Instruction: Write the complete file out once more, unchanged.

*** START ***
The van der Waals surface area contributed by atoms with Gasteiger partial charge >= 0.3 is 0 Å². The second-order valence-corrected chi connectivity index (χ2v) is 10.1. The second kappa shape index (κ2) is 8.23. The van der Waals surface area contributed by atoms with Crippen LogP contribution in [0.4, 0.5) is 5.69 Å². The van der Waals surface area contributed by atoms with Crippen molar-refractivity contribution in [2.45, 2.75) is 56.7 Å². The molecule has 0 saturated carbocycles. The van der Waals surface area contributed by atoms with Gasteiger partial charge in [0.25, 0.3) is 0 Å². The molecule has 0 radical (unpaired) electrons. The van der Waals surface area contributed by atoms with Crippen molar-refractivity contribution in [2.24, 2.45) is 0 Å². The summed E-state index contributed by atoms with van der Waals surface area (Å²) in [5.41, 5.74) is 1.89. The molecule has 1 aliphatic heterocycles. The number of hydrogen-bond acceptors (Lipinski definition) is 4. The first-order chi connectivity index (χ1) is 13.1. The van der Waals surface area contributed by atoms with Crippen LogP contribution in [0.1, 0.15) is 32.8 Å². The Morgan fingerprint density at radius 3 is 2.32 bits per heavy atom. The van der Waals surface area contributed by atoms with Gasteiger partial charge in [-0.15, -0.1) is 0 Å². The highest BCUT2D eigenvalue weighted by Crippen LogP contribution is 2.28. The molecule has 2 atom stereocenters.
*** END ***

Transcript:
The van der Waals surface area contributed by atoms with Gasteiger partial charge >= 0.3 is 0 Å². The second-order valence-corrected chi connectivity index (χ2v) is 10.1. The second kappa shape index (κ2) is 8.23. The van der Waals surface area contributed by atoms with Crippen LogP contribution in [0.4, 0.5) is 5.69 Å². The van der Waals surface area contributed by atoms with Crippen molar-refractivity contribution in [2.45, 2.75) is 56.7 Å². The molecule has 0 saturated carbocycles. The van der Waals surface area contributed by atoms with Gasteiger partial charge in [0.25, 0.3) is 0 Å². The molecule has 0 radical (unpaired) electrons. The van der Waals surface area contributed by atoms with Crippen molar-refractivity contribution in [2.24, 2.45) is 0 Å². The summed E-state index contributed by atoms with van der Waals surface area (Å²) in [5.41, 5.74) is 1.89. The molecule has 1 aliphatic heterocycles. The number of hydrogen-bond acceptors (Lipinski definition) is 4. The first-order chi connectivity index (χ1) is 13.1. The van der Waals surface area contributed by atoms with Crippen LogP contribution in [0.1, 0.15) is 32.8 Å². The Morgan fingerprint density at radius 3 is 2.32 bits per heavy atom. The van der Waals surface area contributed by atoms with Gasteiger partial charge in [-0.15, -0.1) is 0 Å². The highest BCUT2D eigenvalue weighted by Crippen LogP contribution is 2.28. The molecule has 2 atom stereocenters.